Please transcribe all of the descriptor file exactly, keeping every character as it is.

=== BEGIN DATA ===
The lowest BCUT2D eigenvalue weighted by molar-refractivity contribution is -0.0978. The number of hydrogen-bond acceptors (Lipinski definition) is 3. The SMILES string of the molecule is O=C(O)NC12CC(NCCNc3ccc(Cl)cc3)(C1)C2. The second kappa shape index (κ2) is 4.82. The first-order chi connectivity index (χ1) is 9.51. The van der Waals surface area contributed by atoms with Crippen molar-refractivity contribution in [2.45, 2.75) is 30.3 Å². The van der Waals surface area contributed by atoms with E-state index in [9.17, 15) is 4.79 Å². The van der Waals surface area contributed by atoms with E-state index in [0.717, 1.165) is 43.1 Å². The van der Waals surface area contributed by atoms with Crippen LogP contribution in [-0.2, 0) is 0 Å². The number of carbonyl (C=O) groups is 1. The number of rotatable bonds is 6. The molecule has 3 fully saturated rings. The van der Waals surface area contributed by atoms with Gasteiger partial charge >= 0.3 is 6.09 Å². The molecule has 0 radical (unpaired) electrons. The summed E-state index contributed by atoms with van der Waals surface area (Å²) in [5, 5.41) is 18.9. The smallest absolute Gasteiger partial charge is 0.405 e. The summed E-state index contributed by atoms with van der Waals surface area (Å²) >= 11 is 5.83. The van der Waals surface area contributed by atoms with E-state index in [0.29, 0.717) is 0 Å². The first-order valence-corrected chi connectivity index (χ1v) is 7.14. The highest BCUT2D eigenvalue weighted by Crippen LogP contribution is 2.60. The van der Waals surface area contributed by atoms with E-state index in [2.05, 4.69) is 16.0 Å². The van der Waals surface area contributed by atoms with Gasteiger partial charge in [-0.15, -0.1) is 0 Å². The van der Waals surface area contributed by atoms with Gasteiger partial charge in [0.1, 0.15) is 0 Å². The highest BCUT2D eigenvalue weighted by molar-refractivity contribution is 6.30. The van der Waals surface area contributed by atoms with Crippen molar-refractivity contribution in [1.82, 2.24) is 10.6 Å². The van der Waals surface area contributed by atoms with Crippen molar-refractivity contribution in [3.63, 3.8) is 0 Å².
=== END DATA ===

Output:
The lowest BCUT2D eigenvalue weighted by molar-refractivity contribution is -0.0978. The number of hydrogen-bond acceptors (Lipinski definition) is 3. The SMILES string of the molecule is O=C(O)NC12CC(NCCNc3ccc(Cl)cc3)(C1)C2. The second kappa shape index (κ2) is 4.82. The first-order chi connectivity index (χ1) is 9.51. The van der Waals surface area contributed by atoms with Crippen molar-refractivity contribution in [2.45, 2.75) is 30.3 Å². The van der Waals surface area contributed by atoms with E-state index in [9.17, 15) is 4.79 Å². The van der Waals surface area contributed by atoms with E-state index in [0.717, 1.165) is 43.1 Å². The van der Waals surface area contributed by atoms with Crippen LogP contribution in [-0.2, 0) is 0 Å². The number of carbonyl (C=O) groups is 1. The number of rotatable bonds is 6. The molecule has 3 fully saturated rings. The van der Waals surface area contributed by atoms with Gasteiger partial charge >= 0.3 is 6.09 Å². The molecule has 0 radical (unpaired) electrons. The summed E-state index contributed by atoms with van der Waals surface area (Å²) in [5, 5.41) is 18.9. The smallest absolute Gasteiger partial charge is 0.405 e. The summed E-state index contributed by atoms with van der Waals surface area (Å²) >= 11 is 5.83. The van der Waals surface area contributed by atoms with E-state index in [0.29, 0.717) is 0 Å². The first-order valence-corrected chi connectivity index (χ1v) is 7.14. The highest BCUT2D eigenvalue weighted by Crippen LogP contribution is 2.60. The van der Waals surface area contributed by atoms with E-state index in [2.05, 4.69) is 16.0 Å². The van der Waals surface area contributed by atoms with Gasteiger partial charge in [-0.15, -0.1) is 0 Å². The van der Waals surface area contributed by atoms with Gasteiger partial charge in [0.1, 0.15) is 0 Å². The highest BCUT2D eigenvalue weighted by molar-refractivity contribution is 6.30. The van der Waals surface area contributed by atoms with Crippen molar-refractivity contribution in [1.82, 2.24) is 10.6 Å². The van der Waals surface area contributed by atoms with Crippen molar-refractivity contribution in [3.63, 3.8) is 0 Å².